We are in a bit of trouble. Earlier today our documents bag was lost or stolen, so we (mum and I) now have no passport, money or flight tickets. Today was supposed to be our final day in the capital, and we had just hired a taxi to go on a tour of the country in the five days we had left before we were due to fly to Saudi. We had just left a hotel and were on our way to a bureau de change to pay for this, but by the time we got there five minutes later the bag was gone. We had a mad dash around the streets, retracing our steps and asking people if they had seen it, but to no avail. Everything is closed for Christmas so we won't be able to make a full report to the authorities or visit the British Embassy till Tuesday. I’m really wetting myself now. As my friend said, after murder, kidnap and rape, losing your documents is probably what travellers fear most, especially in a country where you don’t speak the language (I can read Arabic but not communicate in it) and aren’t sure of the procedures. We do have photocopies of our passport photo pages, Saudi visas (but not our Syrian visas, as they were group visas and were stamped on arrival) and flight tickets however, which should help. Might have to sleep rough tonight if we can’t get money wired over soon though; we’ve only got the petty cash I’ve got in my wallet.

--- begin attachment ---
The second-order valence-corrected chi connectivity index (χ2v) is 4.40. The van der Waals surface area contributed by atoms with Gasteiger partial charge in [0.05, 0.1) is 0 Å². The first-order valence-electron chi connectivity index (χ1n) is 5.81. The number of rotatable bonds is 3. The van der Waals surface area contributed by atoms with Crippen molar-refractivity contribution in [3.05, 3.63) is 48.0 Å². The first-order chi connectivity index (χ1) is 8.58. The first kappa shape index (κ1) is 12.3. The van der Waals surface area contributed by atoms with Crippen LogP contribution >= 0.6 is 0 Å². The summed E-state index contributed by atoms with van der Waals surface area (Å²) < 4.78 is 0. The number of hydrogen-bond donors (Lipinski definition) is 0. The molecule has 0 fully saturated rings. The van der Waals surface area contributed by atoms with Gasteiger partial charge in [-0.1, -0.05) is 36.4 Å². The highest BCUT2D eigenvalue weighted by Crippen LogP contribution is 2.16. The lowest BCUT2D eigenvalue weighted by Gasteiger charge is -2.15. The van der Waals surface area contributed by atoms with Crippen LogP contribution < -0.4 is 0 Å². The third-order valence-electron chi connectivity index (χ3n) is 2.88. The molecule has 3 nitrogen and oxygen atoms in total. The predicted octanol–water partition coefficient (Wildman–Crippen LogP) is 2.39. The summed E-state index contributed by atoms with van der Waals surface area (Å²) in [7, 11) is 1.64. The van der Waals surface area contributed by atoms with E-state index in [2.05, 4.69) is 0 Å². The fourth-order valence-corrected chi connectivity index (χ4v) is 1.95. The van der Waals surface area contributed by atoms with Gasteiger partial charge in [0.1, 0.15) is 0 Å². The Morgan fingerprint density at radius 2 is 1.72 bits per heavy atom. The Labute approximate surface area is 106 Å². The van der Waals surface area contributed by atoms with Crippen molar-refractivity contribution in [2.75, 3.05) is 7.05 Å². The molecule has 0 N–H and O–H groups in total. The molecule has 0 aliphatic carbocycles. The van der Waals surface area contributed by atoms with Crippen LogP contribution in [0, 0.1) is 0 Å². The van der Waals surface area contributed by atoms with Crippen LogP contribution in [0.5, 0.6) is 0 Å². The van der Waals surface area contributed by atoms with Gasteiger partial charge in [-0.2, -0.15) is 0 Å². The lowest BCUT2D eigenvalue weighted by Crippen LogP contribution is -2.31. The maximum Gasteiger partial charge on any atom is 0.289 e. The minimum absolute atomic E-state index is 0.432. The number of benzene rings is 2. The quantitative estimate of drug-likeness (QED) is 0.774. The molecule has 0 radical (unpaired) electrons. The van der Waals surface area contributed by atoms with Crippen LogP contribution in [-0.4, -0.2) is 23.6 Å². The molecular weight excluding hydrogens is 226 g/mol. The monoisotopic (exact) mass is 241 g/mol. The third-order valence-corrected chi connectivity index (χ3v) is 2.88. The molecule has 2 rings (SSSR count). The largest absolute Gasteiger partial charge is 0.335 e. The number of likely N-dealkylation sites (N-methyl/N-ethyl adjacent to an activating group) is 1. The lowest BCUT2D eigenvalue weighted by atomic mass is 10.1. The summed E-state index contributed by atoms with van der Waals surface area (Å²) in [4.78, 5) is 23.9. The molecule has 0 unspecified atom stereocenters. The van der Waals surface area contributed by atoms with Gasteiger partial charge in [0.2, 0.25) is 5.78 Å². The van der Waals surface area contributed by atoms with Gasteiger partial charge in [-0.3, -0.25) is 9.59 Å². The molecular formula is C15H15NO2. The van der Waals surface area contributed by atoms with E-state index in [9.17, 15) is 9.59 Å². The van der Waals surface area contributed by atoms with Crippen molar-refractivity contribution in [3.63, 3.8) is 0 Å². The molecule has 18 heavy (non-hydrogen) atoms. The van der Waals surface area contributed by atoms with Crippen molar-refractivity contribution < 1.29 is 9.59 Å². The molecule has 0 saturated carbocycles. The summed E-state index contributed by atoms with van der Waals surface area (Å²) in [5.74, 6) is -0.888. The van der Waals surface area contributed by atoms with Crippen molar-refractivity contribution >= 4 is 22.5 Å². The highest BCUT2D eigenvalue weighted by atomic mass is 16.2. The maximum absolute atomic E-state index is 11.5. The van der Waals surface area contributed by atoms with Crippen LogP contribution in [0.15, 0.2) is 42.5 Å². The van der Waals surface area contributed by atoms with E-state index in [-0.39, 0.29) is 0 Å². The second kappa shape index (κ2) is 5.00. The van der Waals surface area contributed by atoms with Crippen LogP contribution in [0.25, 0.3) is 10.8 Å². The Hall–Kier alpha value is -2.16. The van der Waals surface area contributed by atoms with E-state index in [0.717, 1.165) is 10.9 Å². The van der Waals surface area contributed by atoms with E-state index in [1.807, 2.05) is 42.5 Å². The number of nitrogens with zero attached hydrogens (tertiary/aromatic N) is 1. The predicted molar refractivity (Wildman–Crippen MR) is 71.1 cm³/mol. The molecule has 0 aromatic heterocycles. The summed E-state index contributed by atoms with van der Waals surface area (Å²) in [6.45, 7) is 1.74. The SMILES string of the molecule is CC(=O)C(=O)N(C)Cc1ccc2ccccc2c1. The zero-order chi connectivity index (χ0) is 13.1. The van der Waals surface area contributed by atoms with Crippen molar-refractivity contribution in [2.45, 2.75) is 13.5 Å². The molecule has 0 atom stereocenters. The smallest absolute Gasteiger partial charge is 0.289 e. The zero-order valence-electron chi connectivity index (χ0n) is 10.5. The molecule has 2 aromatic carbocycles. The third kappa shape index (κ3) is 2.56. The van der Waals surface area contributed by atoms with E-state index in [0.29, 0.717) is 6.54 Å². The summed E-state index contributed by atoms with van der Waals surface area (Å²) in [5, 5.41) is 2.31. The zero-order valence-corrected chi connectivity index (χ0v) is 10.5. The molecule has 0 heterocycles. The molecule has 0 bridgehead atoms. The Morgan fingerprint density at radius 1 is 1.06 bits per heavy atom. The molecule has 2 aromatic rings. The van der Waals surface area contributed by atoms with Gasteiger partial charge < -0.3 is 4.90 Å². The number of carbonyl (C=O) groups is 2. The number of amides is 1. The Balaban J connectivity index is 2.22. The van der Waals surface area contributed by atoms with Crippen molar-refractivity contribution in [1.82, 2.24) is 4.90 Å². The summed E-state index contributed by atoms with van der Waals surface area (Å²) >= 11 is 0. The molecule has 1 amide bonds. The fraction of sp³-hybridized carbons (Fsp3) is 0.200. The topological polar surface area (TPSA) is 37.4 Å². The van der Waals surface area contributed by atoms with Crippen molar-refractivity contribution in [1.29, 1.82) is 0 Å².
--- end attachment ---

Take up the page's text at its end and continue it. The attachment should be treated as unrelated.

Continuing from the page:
I’ll update again soon.

Merry Christmas

Warm wishes for the festive season.

The picture below is of the 27 metre tall ‘Peace Tree’ in George Khouri Square, central Damascus. It’s made of steel and is decorated with twelve million beads. Seven hundred workers were reportedly involved in its construction and it’s said to be the largest artificial Christmas tree in the Middle East and the second largest in the world, earning it a place in the Guinness World Records.

When we visited, the area was buzzing with hundreds of children having come to watch the spectacle and soak up the celebratory atmosphere (approximately 10% of Syrians are Christian, and December 25th is a public holiday). However, it’s so cold here though that my digital camera often refuses to work after sundown, and I couldn’t really capture the moment.

Saturday, December 24, 2005

First impressions

A few first impressions of Damascus and Syria:
  1. People are very helpful. Even if the person you ask can't help you directly, they will find someone who can.
  2. Wherever you go in the capital, indoors or out, there are pictures of the President and his father.